Citizens cannot be harassed for criticising the government, said Supreme court

Citizens cannot be harassed for criticising the government, said Supreme court

On Wednesday, Supreme Court clearly stated that Ordinary citizens cannot be harassed for criticising Government. Court said that over the issue where Delhi woman was summoned by the Kolkata police for an objectionable Facebook post.

Notably, the woman had shared a crowded Raja Bazar area scene of Kolkata and questioned the Mamta Banerjee government’s seriousness to enforce the lockdown.

The bench of Justices DY Chandrachud and Indira Banerjee said that the post was too irrelevant to be converted into FIR. Such summonings will harm the constitutionally guarded fundamental right of free speech under Article 19(1)(a).

The bench remarked, “If some person writes something against the Government in some country, are you (state) going to make him appear, say in Kolkata or Chandigarh or Manipur and tell him that now we will teach you a lesson. This is a dangerous proposition. Let this remain a free country.”

Roshni Biswas, a resident of Delhi, who faced a FIR registered at Ballygunje police station on May 13 for an objectionable post attributed to her on a Facebook page. The FIR was registered for offences under the Indian Penal Code (IPC) involving promoting enmity between religious groups (Section 153A), outraging religious feelings (Section 295A), defamation (Section 500), breach of peace (Section 504), public mischief (Section 505) and other related provisions under the Information Technology Act and Disaster Management Act.

Senior advocate Mahesh Jethmalani, appearing for Roshni, told the bench, “Where is a cognisable offence made out. Moreover, my client has denied that she has any connection with the objectionable post. They want to call me to Kolkata and put me under terror.”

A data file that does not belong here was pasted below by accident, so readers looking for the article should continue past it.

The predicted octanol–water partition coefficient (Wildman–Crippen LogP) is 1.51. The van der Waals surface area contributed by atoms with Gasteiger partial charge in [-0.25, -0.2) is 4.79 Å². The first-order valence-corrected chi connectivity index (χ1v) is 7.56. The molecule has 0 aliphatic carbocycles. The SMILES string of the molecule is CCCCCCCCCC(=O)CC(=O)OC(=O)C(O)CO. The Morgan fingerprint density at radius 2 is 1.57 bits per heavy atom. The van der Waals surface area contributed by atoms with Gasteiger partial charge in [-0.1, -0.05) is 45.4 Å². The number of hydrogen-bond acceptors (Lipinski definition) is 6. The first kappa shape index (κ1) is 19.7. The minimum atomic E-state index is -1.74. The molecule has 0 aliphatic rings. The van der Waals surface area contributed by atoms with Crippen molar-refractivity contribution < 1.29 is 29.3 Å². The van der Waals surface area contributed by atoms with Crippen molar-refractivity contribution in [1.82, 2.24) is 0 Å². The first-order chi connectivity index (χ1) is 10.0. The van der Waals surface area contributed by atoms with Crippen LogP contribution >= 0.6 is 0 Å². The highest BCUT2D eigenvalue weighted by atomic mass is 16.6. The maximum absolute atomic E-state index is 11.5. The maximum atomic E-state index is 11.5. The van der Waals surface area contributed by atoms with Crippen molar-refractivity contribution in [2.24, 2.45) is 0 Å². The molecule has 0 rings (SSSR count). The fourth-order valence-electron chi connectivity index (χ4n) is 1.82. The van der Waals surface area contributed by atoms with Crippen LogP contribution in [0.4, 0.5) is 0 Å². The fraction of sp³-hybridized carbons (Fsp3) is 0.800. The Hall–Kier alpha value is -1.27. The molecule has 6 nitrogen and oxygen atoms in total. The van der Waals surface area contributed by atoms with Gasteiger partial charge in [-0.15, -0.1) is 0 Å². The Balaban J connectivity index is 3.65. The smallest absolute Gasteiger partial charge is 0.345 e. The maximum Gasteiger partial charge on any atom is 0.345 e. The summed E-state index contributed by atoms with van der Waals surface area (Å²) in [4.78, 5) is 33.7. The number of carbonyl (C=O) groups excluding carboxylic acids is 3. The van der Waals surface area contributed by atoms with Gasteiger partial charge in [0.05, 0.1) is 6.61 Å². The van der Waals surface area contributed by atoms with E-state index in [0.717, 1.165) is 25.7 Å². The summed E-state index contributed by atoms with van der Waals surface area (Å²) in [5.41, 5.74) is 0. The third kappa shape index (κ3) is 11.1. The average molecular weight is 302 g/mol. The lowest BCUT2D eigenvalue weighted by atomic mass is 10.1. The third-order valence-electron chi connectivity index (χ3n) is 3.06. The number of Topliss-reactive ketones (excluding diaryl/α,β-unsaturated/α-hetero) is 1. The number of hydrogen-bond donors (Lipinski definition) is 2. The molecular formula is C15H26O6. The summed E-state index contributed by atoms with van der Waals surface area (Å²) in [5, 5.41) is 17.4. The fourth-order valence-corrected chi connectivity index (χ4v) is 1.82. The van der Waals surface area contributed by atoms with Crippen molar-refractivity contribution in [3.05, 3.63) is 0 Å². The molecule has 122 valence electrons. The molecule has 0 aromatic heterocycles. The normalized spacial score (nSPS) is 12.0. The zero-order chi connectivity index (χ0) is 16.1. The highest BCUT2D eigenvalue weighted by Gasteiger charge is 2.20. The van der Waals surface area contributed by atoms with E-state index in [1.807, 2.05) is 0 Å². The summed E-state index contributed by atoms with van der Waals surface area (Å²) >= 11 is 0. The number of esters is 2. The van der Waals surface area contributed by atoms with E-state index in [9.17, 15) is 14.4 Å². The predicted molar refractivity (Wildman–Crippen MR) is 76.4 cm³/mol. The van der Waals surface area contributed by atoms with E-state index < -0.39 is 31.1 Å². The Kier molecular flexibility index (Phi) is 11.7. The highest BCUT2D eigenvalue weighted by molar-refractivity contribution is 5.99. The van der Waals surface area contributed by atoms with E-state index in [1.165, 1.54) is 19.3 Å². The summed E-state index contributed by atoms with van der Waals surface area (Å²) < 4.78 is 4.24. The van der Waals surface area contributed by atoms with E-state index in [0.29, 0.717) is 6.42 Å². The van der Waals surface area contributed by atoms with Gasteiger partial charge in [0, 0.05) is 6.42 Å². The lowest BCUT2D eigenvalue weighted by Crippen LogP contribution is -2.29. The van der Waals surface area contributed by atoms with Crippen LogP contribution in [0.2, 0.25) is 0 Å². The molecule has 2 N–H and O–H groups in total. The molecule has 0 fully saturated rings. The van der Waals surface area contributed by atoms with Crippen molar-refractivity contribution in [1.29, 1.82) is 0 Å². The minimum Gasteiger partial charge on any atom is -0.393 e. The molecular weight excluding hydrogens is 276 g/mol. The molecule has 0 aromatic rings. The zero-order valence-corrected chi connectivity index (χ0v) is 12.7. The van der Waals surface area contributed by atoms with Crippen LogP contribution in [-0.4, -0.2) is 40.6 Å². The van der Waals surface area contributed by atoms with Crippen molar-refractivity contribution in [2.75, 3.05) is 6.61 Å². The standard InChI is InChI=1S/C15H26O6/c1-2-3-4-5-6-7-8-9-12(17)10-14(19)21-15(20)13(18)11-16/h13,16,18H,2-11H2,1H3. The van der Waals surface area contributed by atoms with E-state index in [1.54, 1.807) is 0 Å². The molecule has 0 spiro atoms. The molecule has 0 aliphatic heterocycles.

The FIR attached other web links to imply from the posts that “the State administration is complacent while dealing with lock down violations caused by a certain segment of the community”.

The state police denied any attempt to harass the petitioner. Senior advocate R Basanth, who represented the West Bengal government, said, “In Section 41A proceedings, Courts should not interfere. Why should the state be against her? She agreed before the HC to appear but did not do so. We only seek to question her and not harass her. Some persons cannot claim to be more equal than others.”

On a bare reading of the FIR, the bench remarked, “We will be the first institution in this country to tell citizens that if they have done wrong, they must answer to the law but not for this. We have to be here to ensure ordinary citizens are not harassed like this…We have strong reservations against people being called from one state to another just because they have criticised the government.”

Although, Supreme Court stayed Culcutta High Court order of September 29 asking the Delhi woman to appear in Kolkata while asking the petitioner to cooperate with the investigation, reported PTI.

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